At the same time, the rice can be cooked. It is super straight forward to make. Some people wash their rice, i don’t think jasmine rice has that much starch to begin with and I like to cook it with plenty of water, so any excess starch will rinse off in the end. Add the rice to a pot over medium high heat. Cook the rice slightly, don’t burn it… you’ll notice how the grains turn less translucent and more white. Add double the volume of rice in water and then some. Bring to a boil. Add the fish sauce and the garlic. Cook for about 5 minutes checking for doneness. The rice should have plenty of water to roil around. This rice cooks very quickly so keep an eye on it. Once cooked, turn off the heat, rinse return to the pot. Add the butter. Stir to coat evenly and reserve.

To serve, just simply place rice in a bowl, making a bed for the tongue cubes. Spoon some of the cubes over the rice, maybe add a few more cilantro leaves and that’s it. That’s my recipe today. Thanks for stopping by!

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    1. 🙂 thank you! I’m definitely not an expert! just trying to make dinner out of the things I have in my fridge, I don’t like to throw things away! I feel bad enough just eating the poor cow’s tongue!

    1. thanks Wendy! I hear you though, tongue, brains, it’s difficult to stomach the concept of eating certain things, I wonder if it’s because of the visual or because of the flavor… I haven’t have brains yet, but it’s on the list of things to experiment with.

  1. Really creative use of beef tongue! I’ve gotta try your recipe for sauce. Looks great!
    I do resonate with you on the naming of “Mongolian beef”. Honestly I don’t think I ever heard of it in China or Taiwan. I am inclining to say that’s another American-Chinese dish that a clever Chinese Chef created. But it’s surely tasty!

  2. Sorry, Paul. I just can’t get my head around the “cleaning and skinning” of the tongue. If i could buy it already diced/chopped, I’d give it a try. As it is, I’ll just look for it on restaurants’ menus. You did prepare a beautiful dish, though, and I’d gladly join you for dinner. Just don’t ask me to give a hand in the kitchen. 🙂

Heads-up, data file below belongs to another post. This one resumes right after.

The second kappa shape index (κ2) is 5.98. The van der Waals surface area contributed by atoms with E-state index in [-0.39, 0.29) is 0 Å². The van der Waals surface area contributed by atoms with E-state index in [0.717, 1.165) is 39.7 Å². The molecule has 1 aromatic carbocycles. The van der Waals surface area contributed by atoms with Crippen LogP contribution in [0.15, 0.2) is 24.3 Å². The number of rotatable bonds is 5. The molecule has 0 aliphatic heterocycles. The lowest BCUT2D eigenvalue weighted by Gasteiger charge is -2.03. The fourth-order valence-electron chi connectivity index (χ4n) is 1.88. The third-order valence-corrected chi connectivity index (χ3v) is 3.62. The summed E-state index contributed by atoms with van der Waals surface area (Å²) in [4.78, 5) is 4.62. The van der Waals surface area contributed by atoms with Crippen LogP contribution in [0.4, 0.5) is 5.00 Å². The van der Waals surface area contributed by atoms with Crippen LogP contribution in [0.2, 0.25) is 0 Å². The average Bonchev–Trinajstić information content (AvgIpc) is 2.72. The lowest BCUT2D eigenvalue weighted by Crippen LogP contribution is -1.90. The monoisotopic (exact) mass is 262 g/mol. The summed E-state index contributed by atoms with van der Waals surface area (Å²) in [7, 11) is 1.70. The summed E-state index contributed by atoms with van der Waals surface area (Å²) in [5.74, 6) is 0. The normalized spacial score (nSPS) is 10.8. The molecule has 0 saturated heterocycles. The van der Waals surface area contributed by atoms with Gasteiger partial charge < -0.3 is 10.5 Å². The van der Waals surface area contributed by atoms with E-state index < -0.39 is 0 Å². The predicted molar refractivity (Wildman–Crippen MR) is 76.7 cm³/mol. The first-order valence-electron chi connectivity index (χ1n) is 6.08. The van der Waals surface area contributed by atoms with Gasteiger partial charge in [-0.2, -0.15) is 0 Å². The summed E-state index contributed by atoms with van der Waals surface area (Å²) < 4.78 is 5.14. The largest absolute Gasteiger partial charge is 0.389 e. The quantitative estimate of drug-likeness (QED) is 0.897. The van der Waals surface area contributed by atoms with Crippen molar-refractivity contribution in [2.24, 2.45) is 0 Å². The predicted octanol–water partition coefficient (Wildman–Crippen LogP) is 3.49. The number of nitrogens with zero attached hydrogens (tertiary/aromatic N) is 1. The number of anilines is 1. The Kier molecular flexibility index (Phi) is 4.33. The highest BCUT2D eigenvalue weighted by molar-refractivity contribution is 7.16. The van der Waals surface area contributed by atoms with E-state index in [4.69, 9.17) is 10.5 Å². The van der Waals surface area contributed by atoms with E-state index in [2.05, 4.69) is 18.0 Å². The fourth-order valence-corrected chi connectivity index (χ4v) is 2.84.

1. I hear yah! it can be pretty graphic skinning and trimming the tongue, I’m not gonna lie hahahaha, so I totally understand people not wanting to do it. Thing is, the tongue needs to be boiled in order for the thick skin loosen up, I can’t imagine how you’d do this with a raw tongue unless your butcher is super skilled:) thank you for the nice comments John!

  3. This looks great, Paul! When I first read the title of your post, I thought the beef tongue itself came from Mongolia 😉 It’s probably safe to assume fish sauce is not used in Mongolia, but that doesn’t mean it’s not delicious.

      1. I did! I have only had tongue in sandwiches at Jewish deli’s – this is so creative and the preparation looks like a nice way to keep the tongue tender! Great photography, too. I can see you have a passion for taking food photos. 🙂

        1. thank you! yes, I really love photography and I’ve been taking photos for a while now, more like travel photography, but photographing food is something I started doing recently. I think starting this food blog got me excited about it (not so much in the very beginning, took some time) and seeing food bloggers post beautiful photography is always inspiring as well as drooling over my keyboard when browsing pinterest 🙂